While professional and collegiate sports are on hiatus, theScore's writers are exploring what they'd do if this pause allowed for changes to the rules and structures of various leagues. After tackling Major League Baseball in Part 1 and National Hockey League in Part 2, college sports are up next.
Momentum toward freedom of movement in college football and men's and women's basketball has picked up in the last couple of years. This summer is the perfect time for the NCAA to give its most high-profile student-athletes the same right to transfer that it has long given to its athletes in Olympic sports.
Under the current system, a football, men's basketball, or women's basketball student-athlete must sit out one academic year after transferring unless he or she has graduated or has received a waiver for immediate eligibility. But as the number of transfers has increased, the waiver process has become increasingly cloudy. And the argument for immediate eligibility has become stronger. Why should a football player have to sit out a year if his baseball or softball peer does not?
The NCAA's Division I Transfer Waiver Working Group has been pursuing a solution. Their idea, published in February, would grant immediate eligibility to first-time transfers in all sports so long as they receive a release from their previous school, maintain their academic progress, and leave the school both academically eligible and under no disciplinary suspension.
"The current system is unsustainable. Working group members believe it’s time to bring our transfer rules more in line with today's college landscape," Jon Steinbrecher, the Mid-American Conference commissioner and chair of the working group, said in a February news release. "This concept provides a uniform approach that is understandable, predictable and objective. Most important, it benefits students."
The working group initially planned to make its proposal to the Division I Council in April. That proposal will now be made in June, The Athletic's Nicole Auerbach reported. Because of concerns about the coronavirus and the cancellation of the spring sports schedule, other issues have taken precedence - such as the debate about restoring a year of eligibility for students who missed out on their seasons this spring, and the focus on student-athlete health and safety in the midst of a pandemic.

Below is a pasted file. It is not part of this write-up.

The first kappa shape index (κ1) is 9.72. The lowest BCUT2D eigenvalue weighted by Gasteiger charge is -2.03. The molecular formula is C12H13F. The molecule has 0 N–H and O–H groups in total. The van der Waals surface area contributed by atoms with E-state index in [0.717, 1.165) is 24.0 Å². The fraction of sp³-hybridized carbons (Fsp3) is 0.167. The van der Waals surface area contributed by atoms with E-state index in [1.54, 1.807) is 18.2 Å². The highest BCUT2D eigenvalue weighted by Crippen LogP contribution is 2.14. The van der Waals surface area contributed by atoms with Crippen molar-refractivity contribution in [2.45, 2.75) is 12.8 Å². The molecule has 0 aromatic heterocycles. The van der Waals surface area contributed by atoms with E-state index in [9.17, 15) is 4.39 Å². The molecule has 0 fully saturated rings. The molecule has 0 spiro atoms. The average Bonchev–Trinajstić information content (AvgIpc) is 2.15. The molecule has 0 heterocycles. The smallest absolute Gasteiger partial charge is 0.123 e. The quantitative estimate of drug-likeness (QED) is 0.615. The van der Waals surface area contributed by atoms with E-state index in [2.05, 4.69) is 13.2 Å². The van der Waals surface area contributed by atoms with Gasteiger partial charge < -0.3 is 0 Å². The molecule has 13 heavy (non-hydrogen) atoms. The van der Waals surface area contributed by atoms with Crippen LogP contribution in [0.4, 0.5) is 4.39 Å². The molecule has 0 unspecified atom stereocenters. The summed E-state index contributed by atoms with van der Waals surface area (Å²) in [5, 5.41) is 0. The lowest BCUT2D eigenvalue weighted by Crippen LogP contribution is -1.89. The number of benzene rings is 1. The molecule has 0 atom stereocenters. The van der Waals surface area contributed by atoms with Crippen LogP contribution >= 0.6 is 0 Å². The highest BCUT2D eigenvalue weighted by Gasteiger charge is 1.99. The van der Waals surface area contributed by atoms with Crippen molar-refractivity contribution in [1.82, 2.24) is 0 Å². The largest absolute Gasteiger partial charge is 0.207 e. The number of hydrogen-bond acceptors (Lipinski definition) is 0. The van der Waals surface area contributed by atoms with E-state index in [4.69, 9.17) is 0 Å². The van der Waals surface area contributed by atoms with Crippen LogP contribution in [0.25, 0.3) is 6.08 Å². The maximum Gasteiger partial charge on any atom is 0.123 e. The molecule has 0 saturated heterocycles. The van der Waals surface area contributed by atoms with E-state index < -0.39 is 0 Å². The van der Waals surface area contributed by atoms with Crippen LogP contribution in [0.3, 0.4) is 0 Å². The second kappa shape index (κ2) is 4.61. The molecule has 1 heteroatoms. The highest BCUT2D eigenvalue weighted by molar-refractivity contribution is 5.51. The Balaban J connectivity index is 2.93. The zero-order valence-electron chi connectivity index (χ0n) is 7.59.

But whether it's April or June, this is the time to get it done. More than 525 men's basketball players have already announced decisions to transfer, according to Jeff Goodman of Stadium.
Speaking of NCAA working groups …
The progress toward creating a method for college athletes to cash in on the usage of their name, image, and likeness should not stop. Thirty-four states have either passed a bill or are looking into legislation regarding name, image, and likeness, Big 12 commissioner Bob Bowlsby said on a conference call last week. The governors of California and Colorado have already signed bills allowing athletes to profit off of their name, image, and likeness, while Florida legislators have passed a bill through to their governor. Florida's bill would go into effect on July 1, 2021; California and Colorado's are targeted toward 2023.
It's another common-sense move for the NCAA to use this time period to figure out a solution that works nationally. Bowlsby is a member of the NCAA Board of Governors Federal and State Legislation Working Group, a unit examining this topic.
That group is still meeting - albeit remotely - right now.
"We've made some really good progress over the last three or so meetings on name, image, and likeness," Bowlsby said last week. "The processes in state legislatures are going forward. The processes in federal legislature are going forward. I think the NCAA working group is continuing to make progress. In the case of the last among those, we certainly expect to make our report by the end of April."
When it comes to an on-field change that could benefit player safety without affecting much of the game, doing away with the kickoff makes some sense.
Already, a player can wave for a fair catch anywhere inside his 25-yard line. His team will start with the football at the 25. Why not just skip the pretense of kicking the ball?
More than 70% of FBS teams (93 of 130) did not return a kickoff for a touchdown last season. For 52 teams, at least half of their kickoffs resulted in touchbacks. Ten years earlier, in 2009, no team recorded a touchback on half of its kickoffs. The kick return is already fading away.
For trailing teams that would normally want to try an onside kick, college football could adopt an NFL proposal that allows a team to attempt a fourth-and-15 play to keep possession. It would add a level of late-game entertainment, suspense, and strategy that an onside kick does not offer.
Mark Cooper is theScore's NCAA writer.